written and directed by Shinichiro Ueda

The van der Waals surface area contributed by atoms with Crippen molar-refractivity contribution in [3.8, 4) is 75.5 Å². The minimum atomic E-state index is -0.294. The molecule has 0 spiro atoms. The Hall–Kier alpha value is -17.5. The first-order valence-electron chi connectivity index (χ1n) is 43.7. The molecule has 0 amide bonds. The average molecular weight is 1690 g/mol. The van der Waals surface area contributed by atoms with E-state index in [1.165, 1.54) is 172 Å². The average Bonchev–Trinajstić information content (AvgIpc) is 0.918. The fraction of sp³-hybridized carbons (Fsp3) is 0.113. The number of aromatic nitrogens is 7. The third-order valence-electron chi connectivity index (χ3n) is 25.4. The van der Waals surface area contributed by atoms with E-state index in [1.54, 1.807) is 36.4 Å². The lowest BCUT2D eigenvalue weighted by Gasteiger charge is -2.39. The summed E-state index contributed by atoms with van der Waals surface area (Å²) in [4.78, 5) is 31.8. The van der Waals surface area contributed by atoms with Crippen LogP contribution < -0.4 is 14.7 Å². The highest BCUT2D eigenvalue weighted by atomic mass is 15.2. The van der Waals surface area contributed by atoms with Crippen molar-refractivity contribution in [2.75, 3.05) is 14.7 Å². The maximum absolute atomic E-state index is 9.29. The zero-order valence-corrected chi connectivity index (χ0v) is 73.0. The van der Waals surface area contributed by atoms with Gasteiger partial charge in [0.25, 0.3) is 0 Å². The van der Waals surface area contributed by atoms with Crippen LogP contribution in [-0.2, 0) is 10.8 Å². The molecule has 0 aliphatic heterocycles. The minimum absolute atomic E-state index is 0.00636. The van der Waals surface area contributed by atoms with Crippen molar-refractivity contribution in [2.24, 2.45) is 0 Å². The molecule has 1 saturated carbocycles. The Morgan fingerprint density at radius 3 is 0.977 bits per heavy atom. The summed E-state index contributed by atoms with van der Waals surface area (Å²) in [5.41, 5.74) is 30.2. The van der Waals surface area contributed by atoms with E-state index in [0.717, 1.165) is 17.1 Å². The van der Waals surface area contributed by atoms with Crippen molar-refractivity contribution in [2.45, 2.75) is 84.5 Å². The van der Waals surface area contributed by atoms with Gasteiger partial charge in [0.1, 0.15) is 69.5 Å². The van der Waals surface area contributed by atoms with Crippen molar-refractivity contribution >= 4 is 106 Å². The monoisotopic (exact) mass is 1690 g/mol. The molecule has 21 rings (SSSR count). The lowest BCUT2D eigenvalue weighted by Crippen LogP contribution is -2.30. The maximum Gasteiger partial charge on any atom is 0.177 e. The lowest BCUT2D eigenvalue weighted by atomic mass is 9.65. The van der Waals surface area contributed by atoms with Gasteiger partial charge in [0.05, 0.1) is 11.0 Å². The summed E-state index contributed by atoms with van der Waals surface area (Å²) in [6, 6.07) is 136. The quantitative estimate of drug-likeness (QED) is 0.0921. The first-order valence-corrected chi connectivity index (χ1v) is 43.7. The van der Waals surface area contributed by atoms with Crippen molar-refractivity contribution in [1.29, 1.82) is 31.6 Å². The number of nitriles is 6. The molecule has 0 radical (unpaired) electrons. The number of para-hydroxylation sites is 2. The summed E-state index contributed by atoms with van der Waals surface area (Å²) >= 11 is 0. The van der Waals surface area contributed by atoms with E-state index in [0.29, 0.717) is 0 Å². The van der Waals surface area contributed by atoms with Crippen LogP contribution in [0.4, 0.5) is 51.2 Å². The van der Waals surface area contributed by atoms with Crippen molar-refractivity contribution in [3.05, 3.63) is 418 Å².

by Bill Chambers It begins with a young woman (Yuzuki Akiyama) running for cover in an abandoned factory, but lo, her zombie boyfriend (Kazuaki Nagaya) proves inescapable, and sinks his teeth into her neck as she tells him she loves him one last time. Then a director (Takayuki Hamatsu) yells cut and proceeds to berate his actress for still not being realistically devastated after 42 takes. When he storms off in a huff, the actors commiserate and the makeup woman (Harumi Shuhama) chimes in with a little lore about the factory involving medical experiments on the dead. On cue, a "real" zombie appears, setting in motion a bloody chase through the studio and nearby woods as cast and crew unleash their inner Ash and struggle to evade the contageous bite of the infected. Lasting 37 minutes and unfolding as a "single" shot, this is a dumb but energetic sequence indebted as much to the climax of Children of Men as to any zombie movie (though particularly Romeros'--the undead are a nostalgic mint green). And then credits roll, and One Cut of the Dead flashes back one month earlier to the inception of what we just saw: a (fictitious) one-off for Japan's Zombie Channel, also called "One Cut of the Dead" because it was shot live without any editing.